Saturday, 12 June 2021
The South African Communist Party (SACP) has been the single most consistent and vocal political formation in defending the South African Airways (SAA) and state participation on behalf of the people as a whole in the aviation industry. The SACP did so publicly, as well as in the Alliance, and worked together with the South African Airways (SAA) workers and trade unions that shared the same objective without regard to their trade union federation affiliation.
The battle started with defending SAA against liquidation, against the call that the state no longer had to recapitalise or support SAA financially, and against the call that SAA was not a strategic public entity. After winning the battle against liquidation, our fight shifted to defending SAA against wholesale privatisation. Those who wanted SAA to be liquidated formed part of the agenda pushing its wholesale privatisation. The SACP fought against that on all platforms where the battle was taking place. We won the battle against wholesale privatisation of SAA.
But immediately after that victory there was a new attempt to undermine it. This attempt came from the same agenda that failed to achieve liquidation and wholesale privatisation of SAA. This time around that agenda was pushing landslide SAA privatisation with the aim of leaving the state with an insignificant stake which would mean something in sterile theory but nothing effectual in practice. The SACP fought against that as well.
At the end of the day the National Treasury took funds from other baseline programmes and priorities within the framework of the conservative notion of fiscal consolidation involving budget cuts, reducing support for the affected priorities, and refusing to make any provision for the allocation of new money to support SAA rescue, turnaround, and operations. It was the neoliberal austerity stance anchored in an agenda to uproot state participation in key industries such as the network sectors in favour of private sector dominance and profit competition that we were up against.
The neoliberal agenda was and is still supported by right-wing parliamentary parties and other opportunists elsewhere. Our efforts, working together with the SAA workers and the trade unions that were involved in defending SAA, secured continued state participation in SAA, albeit not 100%. This is not the end of the battle—the struggle continues.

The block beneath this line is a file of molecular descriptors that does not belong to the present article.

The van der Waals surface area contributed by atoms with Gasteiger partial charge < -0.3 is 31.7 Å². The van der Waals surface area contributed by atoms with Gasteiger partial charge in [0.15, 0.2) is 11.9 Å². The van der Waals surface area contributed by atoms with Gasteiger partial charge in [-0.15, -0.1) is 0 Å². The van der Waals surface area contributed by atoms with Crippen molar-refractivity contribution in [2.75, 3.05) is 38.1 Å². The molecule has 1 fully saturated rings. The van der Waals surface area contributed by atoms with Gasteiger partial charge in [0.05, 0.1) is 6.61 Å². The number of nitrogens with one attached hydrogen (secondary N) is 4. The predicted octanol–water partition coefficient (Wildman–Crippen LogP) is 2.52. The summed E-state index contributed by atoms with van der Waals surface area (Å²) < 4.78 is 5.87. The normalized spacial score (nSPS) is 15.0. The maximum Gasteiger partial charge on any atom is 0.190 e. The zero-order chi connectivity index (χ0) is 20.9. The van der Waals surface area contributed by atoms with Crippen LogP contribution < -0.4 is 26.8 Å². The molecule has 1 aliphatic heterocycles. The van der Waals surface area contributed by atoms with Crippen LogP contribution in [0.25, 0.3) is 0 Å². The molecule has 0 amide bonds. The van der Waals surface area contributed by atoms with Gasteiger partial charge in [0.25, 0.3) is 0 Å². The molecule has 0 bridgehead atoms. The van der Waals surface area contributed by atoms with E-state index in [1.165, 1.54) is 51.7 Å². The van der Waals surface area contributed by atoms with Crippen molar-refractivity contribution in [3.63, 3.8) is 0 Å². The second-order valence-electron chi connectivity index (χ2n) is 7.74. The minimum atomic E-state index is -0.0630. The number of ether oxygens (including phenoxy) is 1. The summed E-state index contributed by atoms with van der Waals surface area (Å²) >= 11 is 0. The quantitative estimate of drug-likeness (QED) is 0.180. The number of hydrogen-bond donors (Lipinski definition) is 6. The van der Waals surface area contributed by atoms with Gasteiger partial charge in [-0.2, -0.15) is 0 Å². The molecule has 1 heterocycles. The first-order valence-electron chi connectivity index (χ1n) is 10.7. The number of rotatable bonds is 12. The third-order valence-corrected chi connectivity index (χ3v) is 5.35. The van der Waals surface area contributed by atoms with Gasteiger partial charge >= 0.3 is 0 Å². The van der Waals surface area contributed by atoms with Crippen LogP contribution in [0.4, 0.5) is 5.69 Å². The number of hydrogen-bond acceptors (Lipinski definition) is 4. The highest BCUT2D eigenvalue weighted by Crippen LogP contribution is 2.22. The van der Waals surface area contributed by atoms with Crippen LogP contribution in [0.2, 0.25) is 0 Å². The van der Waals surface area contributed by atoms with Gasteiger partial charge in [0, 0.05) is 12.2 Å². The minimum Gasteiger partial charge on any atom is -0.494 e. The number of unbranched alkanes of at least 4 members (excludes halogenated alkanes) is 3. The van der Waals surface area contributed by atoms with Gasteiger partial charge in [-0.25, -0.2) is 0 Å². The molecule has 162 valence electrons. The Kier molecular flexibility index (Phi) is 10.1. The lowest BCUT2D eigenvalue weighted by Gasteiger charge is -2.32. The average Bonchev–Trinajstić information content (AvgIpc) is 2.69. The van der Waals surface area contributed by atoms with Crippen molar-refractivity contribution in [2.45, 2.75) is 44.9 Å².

The details surrounding the difference, that is the 51% stake now associated with control by a “strategic” equity partner remain unclear. While continuing the battle to deal with that on that score and considering other factors, the key task is to simultaneously defend state assets both at SAA and across the economy, with greater clarity on the developmental mandate of those assets.
Our strategic objective as the SACP is to use our just defence of state assets, combined with mobilisation for increased public investment, as the basis for an advance towards greater public control in the economy. Our immediate focus is on the strategic sectors of the economy, based upon greater clarity on the developmental mandate of state assets, good governance, sound administration, and war against corruption. Corruption contributed by no small measure to the destruction or weakening of public entities, as did wrong macroeconomic framework choices and a negative attitude against the adoption or adequate funding of industrial policy in general.
The SACP will resolutely continue to push for the adoption of a high impact, comprehensive industrial policy, and within this framework an aviation industrial strategy anchored in revitalising and growing developmental state participation in the sector. The aviation industrial strategy must articulate a whole-of-state approach. Accordingly, all state entities and agencies involved in the aviation industry will have to do their work in sync, in a systematic manner, in support of the growth of public ownership and in pursuit of the collective interests of the people, including employment, skills development for the aviation industry covering all professions and occupations, and aviation industry manufacturing.
State participation on behalf of the people as a whole in the economy should increasingly be supported by collective forms of ownership which the state must develop and support as part of our economic and broader social transformation agenda.
The central tenets of our strategy include, in favour of the workers, to protect employment and push new employment creation. The SACP therefore salutes all the workers and trade unions that defended labour interests at SAA and pledges its continuing support.